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June 7, 2022

CRYPTOASSETS THREATEN FINANCIAL STABILITY

Cryptoassets pose a growing risk to financial stability, says a report from TD Economics. While the crypto market remains small relative to the global equity market, the sector has grown rapidly over the past couple of years and has demonstrated a closer correlation with stock markets, rising from essentially zero in the 2017 to 2019 period to 0.4 in 2020 and 2021, it says. Alongside the increased correlation, linkages to the traditional financial system have grown as well. “Efforts by crypto-asset issuers to buttress the asset class necessarily increase linkages to the traditional financial system, either by drawing in more retail investors, often with leveraged exposure, or by issuing crypto-assets backed by assets in the traditional financial system,” TD says. Additionally, cryptoassets can affect investor sentiment and lead to spillover effects. As a result, there’s a real risk that turmoil in a major cryptoasset would lead to broader market volatility and economic harm.

June 7, 2022

DETAILED CLAIMS ANALYSIS NEEDED FOR CHRONIC CONDITIONS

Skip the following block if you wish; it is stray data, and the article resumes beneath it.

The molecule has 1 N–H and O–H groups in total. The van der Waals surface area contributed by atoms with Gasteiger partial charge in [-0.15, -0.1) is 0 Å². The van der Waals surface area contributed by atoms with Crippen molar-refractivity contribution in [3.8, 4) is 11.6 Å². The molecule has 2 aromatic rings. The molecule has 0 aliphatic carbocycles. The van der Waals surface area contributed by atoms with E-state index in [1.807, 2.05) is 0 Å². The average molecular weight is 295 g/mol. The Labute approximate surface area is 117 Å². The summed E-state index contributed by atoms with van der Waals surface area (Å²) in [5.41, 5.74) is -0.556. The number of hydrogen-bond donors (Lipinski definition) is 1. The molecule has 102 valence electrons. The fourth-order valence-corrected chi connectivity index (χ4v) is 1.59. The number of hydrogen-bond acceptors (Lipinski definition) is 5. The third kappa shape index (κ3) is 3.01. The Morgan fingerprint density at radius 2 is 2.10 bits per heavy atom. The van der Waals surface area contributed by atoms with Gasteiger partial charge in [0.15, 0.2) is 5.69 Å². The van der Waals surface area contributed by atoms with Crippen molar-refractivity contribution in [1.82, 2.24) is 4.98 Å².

A great place to start with planning benefits coverage for chronic conditions next year is with a detailed claims analysis to help understand the impact of these on plan members, says a Telus Health ‘Benefits Hub.’ With Canada’s healthcare system strained and stretched to keep up with the shifting demands of the pandemic, many healthcare professionals were forced to restrict or shut down care for chronic conditions such as diabetes, cardio-pulmonary disease, auto-immune concerns, and mental health. After more than two years of limited diagnostic and treatment services for chronic conditions, there is likely a deluge of chronic disease claims coming. In a 2021 study, plan sponsors were asked to estimate what percentage of their workforce was living with a chronic condition. The average estimate was 34 per cent, but the actual number is 60 per cent and employers may be seeing even higher numbers in coming months as the effects of delayed diagnosis and treatment begin to surface. Canadians are living with a range of chronic concerns, with diabetes and mental illness at the top of the list. Along with hypertension, high cholesterol, arthritis, asthma, and chronic pain, these types of conditions account for 68 per cent of benefits costs, but the impact to employers goes further when lost productivity is taken into account. While coming months seem certain to bring an increase in disability claims and higher drug costs, it says plan sponsors can take steps to help minimize the impact of chronic illness by focusing on a culture of well-being and looking for tools that increase access to quality care. A detailed claims will help determine if a plan is offering the right support for preventing chronic conditions and for reducing disability claim volumes and durations.

June 7, 2022

EMPLOYEES THINK COMMITMENT TO DE&I LACKING

Almost a third